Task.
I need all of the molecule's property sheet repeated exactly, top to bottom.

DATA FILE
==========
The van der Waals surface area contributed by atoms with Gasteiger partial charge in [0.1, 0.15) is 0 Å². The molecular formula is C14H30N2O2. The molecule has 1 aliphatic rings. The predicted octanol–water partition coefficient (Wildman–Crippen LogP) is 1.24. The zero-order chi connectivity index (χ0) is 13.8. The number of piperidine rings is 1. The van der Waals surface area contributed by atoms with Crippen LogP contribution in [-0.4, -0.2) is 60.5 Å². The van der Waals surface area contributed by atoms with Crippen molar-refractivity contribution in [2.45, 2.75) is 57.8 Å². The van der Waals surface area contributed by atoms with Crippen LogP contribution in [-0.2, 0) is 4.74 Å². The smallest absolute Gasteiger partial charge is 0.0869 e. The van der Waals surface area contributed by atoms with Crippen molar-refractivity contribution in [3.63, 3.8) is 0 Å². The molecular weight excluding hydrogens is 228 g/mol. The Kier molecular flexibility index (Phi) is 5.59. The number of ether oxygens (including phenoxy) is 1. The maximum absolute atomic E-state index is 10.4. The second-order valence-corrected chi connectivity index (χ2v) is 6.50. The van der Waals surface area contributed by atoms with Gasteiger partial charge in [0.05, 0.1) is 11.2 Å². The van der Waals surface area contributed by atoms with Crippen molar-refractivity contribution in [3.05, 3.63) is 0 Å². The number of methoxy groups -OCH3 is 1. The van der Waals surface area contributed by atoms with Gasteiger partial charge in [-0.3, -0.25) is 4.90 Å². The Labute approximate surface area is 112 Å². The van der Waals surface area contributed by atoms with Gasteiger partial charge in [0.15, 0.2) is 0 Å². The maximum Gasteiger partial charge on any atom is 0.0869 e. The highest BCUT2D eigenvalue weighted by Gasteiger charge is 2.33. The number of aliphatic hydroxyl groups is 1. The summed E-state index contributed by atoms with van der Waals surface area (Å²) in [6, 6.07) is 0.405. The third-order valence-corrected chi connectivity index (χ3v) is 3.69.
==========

The van der Waals surface area contributed by atoms with Gasteiger partial charge in [0.1, 0.15) is 0 Å². The molecular formula is C14H30N2O2. The molecule has 1 aliphatic rings. The predicted octanol–water partition coefficient (Wildman–Crippen LogP) is 1.24. The zero-order chi connectivity index (χ0) is 13.8. The number of piperidine rings is 1. The van der Waals surface area contributed by atoms with Crippen LogP contribution in [-0.4, -0.2) is 60.5 Å². The van der Waals surface area contributed by atoms with Crippen molar-refractivity contribution in [2.45, 2.75) is 57.8 Å². The van der Waals surface area contributed by atoms with Crippen LogP contribution in [-0.2, 0) is 4.74 Å². The smallest absolute Gasteiger partial charge is 0.0869 e. The van der Waals surface area contributed by atoms with Crippen molar-refractivity contribution in [3.63, 3.8) is 0 Å². The molecular weight excluding hydrogens is 228 g/mol. The Kier molecular flexibility index (Phi) is 5.59. The number of ether oxygens (including phenoxy) is 1. The maximum absolute atomic E-state index is 10.4. The second-order valence-corrected chi connectivity index (χ2v) is 6.50. The van der Waals surface area contributed by atoms with Gasteiger partial charge in [0.05, 0.1) is 11.2 Å². The van der Waals surface area contributed by atoms with Crippen molar-refractivity contribution in [3.05, 3.63) is 0 Å². The number of methoxy groups -OCH3 is 1. The van der Waals surface area contributed by atoms with Gasteiger partial charge in [-0.3, -0.25) is 4.90 Å². The Labute approximate surface area is 112 Å². The van der Waals surface area contributed by atoms with Gasteiger partial charge in [0.15, 0.2) is 0 Å². The maximum Gasteiger partial charge on any atom is 0.0869 e. The highest BCUT2D eigenvalue weighted by Gasteiger charge is 2.33. The number of aliphatic hydroxyl groups is 1. The summed E-state index contributed by atoms with van der Waals surface area (Å²) in [6, 6.07) is 0.405. The third-order valence-corrected chi connectivity index (χ3v) is 3.69.